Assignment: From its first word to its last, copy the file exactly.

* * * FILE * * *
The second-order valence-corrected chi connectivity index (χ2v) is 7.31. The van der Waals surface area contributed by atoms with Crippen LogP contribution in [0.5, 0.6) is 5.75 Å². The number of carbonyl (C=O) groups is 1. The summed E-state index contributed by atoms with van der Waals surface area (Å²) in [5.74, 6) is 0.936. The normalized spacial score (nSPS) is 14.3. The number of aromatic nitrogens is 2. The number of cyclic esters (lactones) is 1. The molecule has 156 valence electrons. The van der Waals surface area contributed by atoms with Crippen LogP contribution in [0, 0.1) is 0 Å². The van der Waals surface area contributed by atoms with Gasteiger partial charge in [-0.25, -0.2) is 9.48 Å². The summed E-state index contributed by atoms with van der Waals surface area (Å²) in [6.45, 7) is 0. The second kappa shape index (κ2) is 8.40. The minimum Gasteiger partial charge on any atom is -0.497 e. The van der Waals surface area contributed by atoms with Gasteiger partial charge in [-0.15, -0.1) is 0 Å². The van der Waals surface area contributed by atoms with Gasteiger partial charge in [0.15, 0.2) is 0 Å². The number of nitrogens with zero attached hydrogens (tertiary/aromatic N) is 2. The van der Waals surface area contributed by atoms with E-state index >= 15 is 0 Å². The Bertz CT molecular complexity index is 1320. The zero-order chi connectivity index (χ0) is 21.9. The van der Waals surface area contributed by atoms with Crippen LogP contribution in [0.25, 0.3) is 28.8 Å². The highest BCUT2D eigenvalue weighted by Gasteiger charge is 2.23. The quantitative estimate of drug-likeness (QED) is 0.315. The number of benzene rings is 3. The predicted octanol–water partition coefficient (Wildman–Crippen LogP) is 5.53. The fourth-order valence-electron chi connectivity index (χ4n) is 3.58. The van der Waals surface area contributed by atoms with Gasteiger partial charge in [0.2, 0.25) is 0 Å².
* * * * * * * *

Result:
The second-order valence-corrected chi connectivity index (χ2v) is 7.31. The van der Waals surface area contributed by atoms with Crippen LogP contribution in [0.5, 0.6) is 5.75 Å². The number of carbonyl (C=O) groups is 1. The summed E-state index contributed by atoms with van der Waals surface area (Å²) in [5.74, 6) is 0.936. The normalized spacial score (nSPS) is 14.3. The number of aromatic nitrogens is 2. The number of cyclic esters (lactones) is 1. The molecule has 156 valence electrons. The van der Waals surface area contributed by atoms with Crippen LogP contribution in [0, 0.1) is 0 Å². The van der Waals surface area contributed by atoms with Gasteiger partial charge in [-0.25, -0.2) is 9.48 Å². The summed E-state index contributed by atoms with van der Waals surface area (Å²) in [6.45, 7) is 0. The second kappa shape index (κ2) is 8.40. The minimum Gasteiger partial charge on any atom is -0.497 e. The van der Waals surface area contributed by atoms with Gasteiger partial charge in [-0.15, -0.1) is 0 Å². The van der Waals surface area contributed by atoms with Gasteiger partial charge in [0.15, 0.2) is 0 Å². The number of nitrogens with zero attached hydrogens (tertiary/aromatic N) is 2. The van der Waals surface area contributed by atoms with E-state index >= 15 is 0 Å². The Bertz CT molecular complexity index is 1320. The zero-order chi connectivity index (χ0) is 21.9. The van der Waals surface area contributed by atoms with Crippen LogP contribution in [0.25, 0.3) is 28.8 Å². The highest BCUT2D eigenvalue weighted by Gasteiger charge is 2.23. The quantitative estimate of drug-likeness (QED) is 0.315. The number of benzene rings is 3. The predicted octanol–water partition coefficient (Wildman–Crippen LogP) is 5.53. The fourth-order valence-electron chi connectivity index (χ4n) is 3.58. The van der Waals surface area contributed by atoms with Gasteiger partial charge in [0.2, 0.25) is 0 Å².